Medium: Sharing the “Glee”


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My name is Melea, and I am a “Gleek.”

My addiction began last April when I first saw the pilot episode for Fox’s “Glee.” It was spunky, it was fresh, and despite its atrocious “High School Musical”-esque lip-synching, its cult-classic potential was undeniable (Though I’m morally opposed to all things Journey, the McKinley High School Glee Club literally brought geeky tears to my eyes with its rendition of “Don’t Stop Believin’ ”).

Since the season started in September, my obsession has spiraled into full-fledged dependency (I custom ordered an “I’m a Gleek” T-shirt). I would kill to be in Vocal Adrenaline and would buy an Acafellas album ASAP. I relate to Lea Michelle’s character more than I’d like to admit, and I want to own every single outfit Emma Pillsbury wears. From “Single Ladies” to Ms. Minnelli to “Somebody to Love” — which also brings me to tears every time I hear Mercedes hit the high notes at the end — “Glee” has brought nothing short of elation to my Wednesday nights.

True, Tina’s stutter is seriously fabricated, the characters are mere high-school archetypes, and if a football team pulled out the “Single Ladies” dance in the middle of the big game, it would undoubtedly incur at least false-start and illegal-formation penalties. But the joy of “Glee” lies in the audience members’ ability to suspend their disbelief and just sing along.

In the spirit of full disclosure, allow me to admit to my own geeky past. When I was a kid, I sang and danced to Nat King Cole standards for my parents on our fireplace hearth. I sang in extracurricular choirs throughout school and became a proud member of Cedar Rapids Prairie’s Ambassadors show choir in high school (in case you’re from the Cedar Rapids area, in my senior year our girl’s song was Beyoncé’s “Crazy in Love”). And in May 2010, I’ll graduate from the UI with a bachelor of music in vocal performance.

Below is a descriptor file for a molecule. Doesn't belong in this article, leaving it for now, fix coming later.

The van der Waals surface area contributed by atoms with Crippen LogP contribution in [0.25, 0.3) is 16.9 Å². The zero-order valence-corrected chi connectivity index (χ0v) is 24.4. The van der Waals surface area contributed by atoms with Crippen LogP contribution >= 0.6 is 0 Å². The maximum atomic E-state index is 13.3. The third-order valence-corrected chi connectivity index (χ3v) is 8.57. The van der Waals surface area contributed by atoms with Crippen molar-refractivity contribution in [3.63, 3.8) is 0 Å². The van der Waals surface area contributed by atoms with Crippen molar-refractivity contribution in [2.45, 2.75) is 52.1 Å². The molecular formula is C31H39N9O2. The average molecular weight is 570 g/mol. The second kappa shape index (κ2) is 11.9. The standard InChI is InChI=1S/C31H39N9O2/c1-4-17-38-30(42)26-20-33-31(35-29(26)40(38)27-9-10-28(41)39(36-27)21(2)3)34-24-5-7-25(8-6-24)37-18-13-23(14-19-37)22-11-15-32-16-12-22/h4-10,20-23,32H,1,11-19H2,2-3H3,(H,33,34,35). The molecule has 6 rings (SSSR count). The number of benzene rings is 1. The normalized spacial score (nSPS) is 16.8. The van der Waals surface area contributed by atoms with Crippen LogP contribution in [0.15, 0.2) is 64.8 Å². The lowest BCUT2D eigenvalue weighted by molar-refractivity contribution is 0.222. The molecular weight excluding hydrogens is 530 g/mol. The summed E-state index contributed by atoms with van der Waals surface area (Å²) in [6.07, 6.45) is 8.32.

The sheer brilliance of Fox’s marketing strategy is to target a national niche audience (“Glee” sheet music is available now), searching out music junkies such as me and presenting them with something they find irresistible: the power of performance. Anyone who has been in show choir can vouch for the fact that the experience is both the best and worst of times (let’s be honest — the hair extensions and prostitute makeup are a little gross), but being on the stage is intoxicating — ask anyone who has tasted “the roar of the greasepaint and the smell of the crowd.”

Nostalgia aside, “Glee” successfully channels one major factor that is universally compelling. When words fail, sometimes a song can narrate life perfectly — those of us who learned about sex from Salt-N-Pepa or have wished for a second chance while listening to the Cabaret soundtrack can attest to that fact. When Mercedes busts the windows out of Kurt’s car, we feel her pain. When Rachel and Finn pine for “Somebody to Love,” we relive our own soulful searches for that special someone.

Social theorist Theodor Adorno once wrote, “Music no longer serves direct needs not benefits from direct application, but rather, adjusts to the pressures of the exchange of abstract units. It’s value … is determined by use.”

“Glee” may never win an Emmy, but it’s perfectly imperfect in its exploration of the intersection between music and internal motivation. The way its characters use song to express their emotions reflects the ways in which music inspires, educates and enlightens in our day-to-day lives, and demonstrates how relevant the arts are within American society.

With this in mind, I’m not ashamed to admit that I need my weekly “Glee” fix. And now that Fox has officially signed on for a full season, I’m thrilled that I’ll be getting it far more than once more, and always with feeling.

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